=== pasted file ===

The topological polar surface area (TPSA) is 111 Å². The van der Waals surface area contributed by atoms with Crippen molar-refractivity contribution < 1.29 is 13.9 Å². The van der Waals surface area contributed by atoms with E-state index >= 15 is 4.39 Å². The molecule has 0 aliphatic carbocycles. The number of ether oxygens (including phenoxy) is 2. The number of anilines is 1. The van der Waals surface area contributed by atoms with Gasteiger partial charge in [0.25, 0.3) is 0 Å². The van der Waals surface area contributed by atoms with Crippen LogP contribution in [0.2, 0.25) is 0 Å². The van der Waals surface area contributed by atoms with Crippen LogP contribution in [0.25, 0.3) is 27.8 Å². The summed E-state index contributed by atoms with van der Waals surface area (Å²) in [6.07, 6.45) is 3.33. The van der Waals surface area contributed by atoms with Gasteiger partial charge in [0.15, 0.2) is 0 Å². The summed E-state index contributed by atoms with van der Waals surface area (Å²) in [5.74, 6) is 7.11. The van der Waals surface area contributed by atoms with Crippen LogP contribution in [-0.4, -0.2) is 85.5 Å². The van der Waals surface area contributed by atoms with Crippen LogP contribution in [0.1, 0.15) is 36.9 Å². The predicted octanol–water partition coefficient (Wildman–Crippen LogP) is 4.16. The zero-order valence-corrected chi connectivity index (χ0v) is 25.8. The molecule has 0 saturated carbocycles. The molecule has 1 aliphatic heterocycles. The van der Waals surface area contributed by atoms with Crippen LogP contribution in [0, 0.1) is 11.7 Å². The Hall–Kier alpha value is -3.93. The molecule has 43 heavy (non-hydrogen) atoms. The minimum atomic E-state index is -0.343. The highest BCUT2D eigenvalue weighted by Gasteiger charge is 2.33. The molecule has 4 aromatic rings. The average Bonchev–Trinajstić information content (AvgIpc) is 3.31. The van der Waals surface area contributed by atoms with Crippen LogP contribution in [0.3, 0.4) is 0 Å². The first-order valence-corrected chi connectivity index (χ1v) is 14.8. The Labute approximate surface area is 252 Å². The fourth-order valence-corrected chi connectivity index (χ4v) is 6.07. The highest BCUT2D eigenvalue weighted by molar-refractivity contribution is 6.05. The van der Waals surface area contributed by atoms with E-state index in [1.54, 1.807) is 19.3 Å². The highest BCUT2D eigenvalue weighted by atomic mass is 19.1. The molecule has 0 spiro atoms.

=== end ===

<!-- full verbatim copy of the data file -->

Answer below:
The topological polar surface area (TPSA) is 111 Å². The van der Waals surface area contributed by atoms with Crippen molar-refractivity contribution < 1.29 is 13.9 Å². The van der Waals surface area contributed by atoms with E-state index >= 15 is 4.39 Å². The molecule has 0 aliphatic carbocycles. The number of ether oxygens (including phenoxy) is 2. The number of anilines is 1. The van der Waals surface area contributed by atoms with Gasteiger partial charge in [0.25, 0.3) is 0 Å². The van der Waals surface area contributed by atoms with Crippen LogP contribution in [0.2, 0.25) is 0 Å². The van der Waals surface area contributed by atoms with Crippen LogP contribution in [0.25, 0.3) is 27.8 Å². The summed E-state index contributed by atoms with van der Waals surface area (Å²) in [6.07, 6.45) is 3.33. The van der Waals surface area contributed by atoms with Gasteiger partial charge in [0.15, 0.2) is 0 Å². The summed E-state index contributed by atoms with van der Waals surface area (Å²) in [5.74, 6) is 7.11. The van der Waals surface area contributed by atoms with Crippen LogP contribution in [-0.4, -0.2) is 85.5 Å². The van der Waals surface area contributed by atoms with Crippen LogP contribution in [0.1, 0.15) is 36.9 Å². The predicted octanol–water partition coefficient (Wildman–Crippen LogP) is 4.16. The zero-order valence-corrected chi connectivity index (χ0v) is 25.8. The molecule has 0 saturated carbocycles. The molecule has 1 aliphatic heterocycles. The van der Waals surface area contributed by atoms with Crippen LogP contribution in [0, 0.1) is 11.7 Å². The Hall–Kier alpha value is -3.93. The molecule has 43 heavy (non-hydrogen) atoms. The minimum atomic E-state index is -0.343. The highest BCUT2D eigenvalue weighted by Gasteiger charge is 2.33. The molecule has 4 aromatic rings. The average Bonchev–Trinajstić information content (AvgIpc) is 3.31. The van der Waals surface area contributed by atoms with Crippen LogP contribution in [0.3, 0.4) is 0 Å². The first-order valence-corrected chi connectivity index (χ1v) is 14.8. The Labute approximate surface area is 252 Å². The fourth-order valence-corrected chi connectivity index (χ4v) is 6.07. The highest BCUT2D eigenvalue weighted by molar-refractivity contribution is 6.05. The van der Waals surface area contributed by atoms with E-state index in [1.54, 1.807) is 19.3 Å². The highest BCUT2D eigenvalue weighted by atomic mass is 19.1. The molecule has 0 spiro atoms.